A last will and testament, or “will,” is one of the most popular options Texans use to plan their estate. When you write a will, you appoint a personal representative (“executor”) to oversee your estate and provide them with specific directions to distribute your property after you pass away. While a will can be a powerful tool if properly produced, another option may be better for you in some circumstances. Today, we’ll discuss the pros and cons of using a will to plan your estate.
The Cons of Having a Will
Wills Aren’t Private
When someone passes away with a will, probate proceedings begin. A judge will first determine if the will follows the law. If it does, the executor must identify the decedent’s heirs, pay final expenses, settle claims, hear challenges, and distribute the remaining property as the decedent directed.
Once probate proceedings conclude, the decedent’s will becomes a part of the public record. Anyone can access it from the appropriate county’s court clerk by providing the decedent’s name and paying a fee.
If you would rather keep proceedings private, you may want to consider creating a trust instead of writing a will.
Wills Don’t Have Tax Benefits
So long as a will is written correctly, tax proceedings can be straightforward. However, a will does not share the same tax incentives as certain types of trusts.
For example, you set up an irrevocable trust and transfer a vintage car into it. The trust now owns the vehicle, meaning it is not a part of your estate and, therefore, not taxable income. However, the drawback of this option is that you would not be able to take the car out of the trust.
Other trusts, such as charitable lead or remainder trusts, might be eligible for partial tax deductions, including estate and gift tax incentives.
Wills Can Be Challenged
Since probate proceedings are public, anyone can file a lawsuit to challenge your will’s validity so long as they have the proper reason. Some potential challenges include:
- Someone coerced the testator into writing or making significant alterations to the will.
- The testator wasn’t of sound mind or didn’t understand what they were signing.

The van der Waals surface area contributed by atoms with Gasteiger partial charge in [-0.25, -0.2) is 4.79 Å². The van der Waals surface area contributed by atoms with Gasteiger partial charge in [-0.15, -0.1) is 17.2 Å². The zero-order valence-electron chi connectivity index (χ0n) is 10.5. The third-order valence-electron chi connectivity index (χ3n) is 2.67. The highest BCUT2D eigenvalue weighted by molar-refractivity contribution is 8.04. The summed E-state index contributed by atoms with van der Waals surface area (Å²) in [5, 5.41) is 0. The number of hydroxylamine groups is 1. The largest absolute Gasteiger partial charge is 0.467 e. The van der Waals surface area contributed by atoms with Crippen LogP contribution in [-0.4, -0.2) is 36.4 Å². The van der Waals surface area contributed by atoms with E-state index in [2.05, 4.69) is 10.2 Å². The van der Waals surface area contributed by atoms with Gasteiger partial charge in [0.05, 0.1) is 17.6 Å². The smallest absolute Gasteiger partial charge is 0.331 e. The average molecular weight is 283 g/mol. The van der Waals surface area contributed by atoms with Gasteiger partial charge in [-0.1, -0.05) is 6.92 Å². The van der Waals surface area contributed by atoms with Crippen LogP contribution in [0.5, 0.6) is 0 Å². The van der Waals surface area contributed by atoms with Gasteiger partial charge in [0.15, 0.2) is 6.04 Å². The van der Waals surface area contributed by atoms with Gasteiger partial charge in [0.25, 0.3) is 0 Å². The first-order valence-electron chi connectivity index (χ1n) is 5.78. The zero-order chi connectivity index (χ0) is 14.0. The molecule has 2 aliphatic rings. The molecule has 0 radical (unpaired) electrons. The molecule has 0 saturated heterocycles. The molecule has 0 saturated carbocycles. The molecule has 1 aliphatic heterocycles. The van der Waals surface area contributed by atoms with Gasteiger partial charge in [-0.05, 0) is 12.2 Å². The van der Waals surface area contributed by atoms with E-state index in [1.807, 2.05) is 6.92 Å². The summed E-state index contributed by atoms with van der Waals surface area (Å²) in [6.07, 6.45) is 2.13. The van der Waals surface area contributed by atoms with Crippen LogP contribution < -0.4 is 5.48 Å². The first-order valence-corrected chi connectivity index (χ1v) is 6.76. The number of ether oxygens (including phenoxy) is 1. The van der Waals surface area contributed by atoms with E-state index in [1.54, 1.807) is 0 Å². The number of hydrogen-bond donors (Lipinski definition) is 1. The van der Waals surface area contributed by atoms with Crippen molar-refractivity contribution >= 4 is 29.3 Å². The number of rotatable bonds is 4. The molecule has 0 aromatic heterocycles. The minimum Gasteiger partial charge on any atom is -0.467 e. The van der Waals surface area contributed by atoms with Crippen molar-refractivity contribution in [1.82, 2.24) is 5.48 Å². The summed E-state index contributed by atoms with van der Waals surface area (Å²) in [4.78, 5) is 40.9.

- The will is missing a required element, such as a signature or a witness.
Texas law gives interested parties two years to file their challenge from the time the court admits the will into probate.
The Pros of Having a Will
Wills Get You Out of Intestacy
“Intestacy” is when someone passes away without a will, trust, or another plan for their estate.
After someone dies intestate, a judge will appoint an executor (usually a surviving spouse or child) to distribute the decedent’s property according to Texas law. It’s common for the entire estate to go to the decedent’s spouse or get split evenly among all surviving heirs.
Intestate proceedings can be lengthy, and the court will not necessarily award your property to the people you’d like to receive it. While a will doesn’t avoid court proceedings for your heirs, you will still make your voice heard.
Wills Can Include Funeral Preferences
Many of our clients will choose to plan their final wishes alongside planning their estate. With the flexibility of a will, you can outline both of these preferences in a single place. This can include information such as:
- Whether you desire a burial or cremation
- The space you own at a cemetery or columbarium
- A plan you’ve already purchased from a funeral director
- Your preferences for a memorial or funeral service, if desired
You can list your final wishes with as much detail as you desire. For example, some testators list the title of a favorite hymn they want to be played or sung at a service.
Wills Can Provide for Your Children
The last thing we want to think about is leaving our children behind. However, if you choose a will to plan your estate, you can establish a clear plan to provide for them in a way trusts cannot.
If you have children, your estate lawyer will advise you to include a guardianship clause in your will. You can designate a person you’d like to take care of your children and establish a “testamentary trust” to reserve assets for their care. Similarly, you can add a guardianship clause and testamentary trust for your pets’ care.
Contact a Wills and Estate Lawyer in Austin
If you’re thinking about making a will as a part of your estate plan, contact the wills and estates lawyers at the Law Office of William Jang, PLLC in Austin.
We’re ready to answer your questions, discuss personalized estate planning strategies, and assist you in drafting, reviewing, or amending your will. Make your final wishes heard.